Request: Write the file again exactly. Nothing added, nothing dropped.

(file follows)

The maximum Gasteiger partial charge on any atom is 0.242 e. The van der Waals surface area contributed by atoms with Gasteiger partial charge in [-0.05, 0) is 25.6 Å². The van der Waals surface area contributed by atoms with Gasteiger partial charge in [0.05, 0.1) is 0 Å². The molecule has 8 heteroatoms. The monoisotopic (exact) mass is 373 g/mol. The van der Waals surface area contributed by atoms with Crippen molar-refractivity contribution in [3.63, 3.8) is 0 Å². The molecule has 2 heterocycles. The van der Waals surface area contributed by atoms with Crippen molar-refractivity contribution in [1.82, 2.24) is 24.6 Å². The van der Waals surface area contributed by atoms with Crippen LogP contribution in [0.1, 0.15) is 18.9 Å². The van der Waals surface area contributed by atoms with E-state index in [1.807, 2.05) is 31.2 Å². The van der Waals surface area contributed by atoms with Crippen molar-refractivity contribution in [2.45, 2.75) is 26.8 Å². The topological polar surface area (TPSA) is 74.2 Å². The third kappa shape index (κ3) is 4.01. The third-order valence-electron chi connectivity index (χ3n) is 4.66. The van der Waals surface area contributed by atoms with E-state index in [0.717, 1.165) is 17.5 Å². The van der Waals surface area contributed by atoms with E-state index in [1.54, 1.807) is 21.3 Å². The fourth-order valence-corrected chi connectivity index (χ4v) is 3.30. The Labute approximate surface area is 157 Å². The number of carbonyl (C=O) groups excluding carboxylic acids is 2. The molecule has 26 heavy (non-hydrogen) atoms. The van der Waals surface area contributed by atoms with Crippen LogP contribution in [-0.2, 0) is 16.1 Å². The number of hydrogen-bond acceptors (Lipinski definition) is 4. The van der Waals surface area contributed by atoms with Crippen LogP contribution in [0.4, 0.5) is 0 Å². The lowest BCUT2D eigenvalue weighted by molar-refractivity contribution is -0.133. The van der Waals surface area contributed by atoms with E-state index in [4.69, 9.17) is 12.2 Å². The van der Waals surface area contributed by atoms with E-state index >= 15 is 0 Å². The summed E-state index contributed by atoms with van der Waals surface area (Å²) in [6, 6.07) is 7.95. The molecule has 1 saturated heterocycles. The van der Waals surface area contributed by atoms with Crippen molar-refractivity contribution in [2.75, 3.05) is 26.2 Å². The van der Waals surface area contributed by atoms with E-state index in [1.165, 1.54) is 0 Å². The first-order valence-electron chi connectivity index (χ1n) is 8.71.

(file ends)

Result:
The maximum Gasteiger partial charge on any atom is 0.242 e. The van der Waals surface area contributed by atoms with Gasteiger partial charge in [-0.05, 0) is 25.6 Å². The van der Waals surface area contributed by atoms with Gasteiger partial charge in [0.05, 0.1) is 0 Å². The molecule has 8 heteroatoms. The monoisotopic (exact) mass is 373 g/mol. The van der Waals surface area contributed by atoms with Crippen molar-refractivity contribution in [3.63, 3.8) is 0 Å². The molecule has 2 heterocycles. The van der Waals surface area contributed by atoms with Crippen molar-refractivity contribution in [1.82, 2.24) is 24.6 Å². The van der Waals surface area contributed by atoms with Crippen LogP contribution in [0.1, 0.15) is 18.9 Å². The van der Waals surface area contributed by atoms with E-state index in [1.807, 2.05) is 31.2 Å². The van der Waals surface area contributed by atoms with Crippen molar-refractivity contribution in [2.45, 2.75) is 26.8 Å². The topological polar surface area (TPSA) is 74.2 Å². The third kappa shape index (κ3) is 4.01. The third-order valence-electron chi connectivity index (χ3n) is 4.66. The van der Waals surface area contributed by atoms with E-state index in [0.717, 1.165) is 17.5 Å². The van der Waals surface area contributed by atoms with E-state index in [1.54, 1.807) is 21.3 Å². The fourth-order valence-corrected chi connectivity index (χ4v) is 3.30. The Labute approximate surface area is 157 Å². The number of carbonyl (C=O) groups excluding carboxylic acids is 2. The molecule has 26 heavy (non-hydrogen) atoms. The van der Waals surface area contributed by atoms with Crippen LogP contribution in [-0.2, 0) is 16.1 Å². The number of hydrogen-bond acceptors (Lipinski definition) is 4. The van der Waals surface area contributed by atoms with Crippen LogP contribution in [0.4, 0.5) is 0 Å². The lowest BCUT2D eigenvalue weighted by molar-refractivity contribution is -0.133. The van der Waals surface area contributed by atoms with E-state index in [4.69, 9.17) is 12.2 Å². The van der Waals surface area contributed by atoms with E-state index >= 15 is 0 Å². The summed E-state index contributed by atoms with van der Waals surface area (Å²) in [6, 6.07) is 7.95. The molecule has 1 saturated heterocycles. The van der Waals surface area contributed by atoms with Crippen molar-refractivity contribution in [2.75, 3.05) is 26.2 Å². The van der Waals surface area contributed by atoms with E-state index in [1.165, 1.54) is 0 Å². The first-order valence-electron chi connectivity index (χ1n) is 8.71.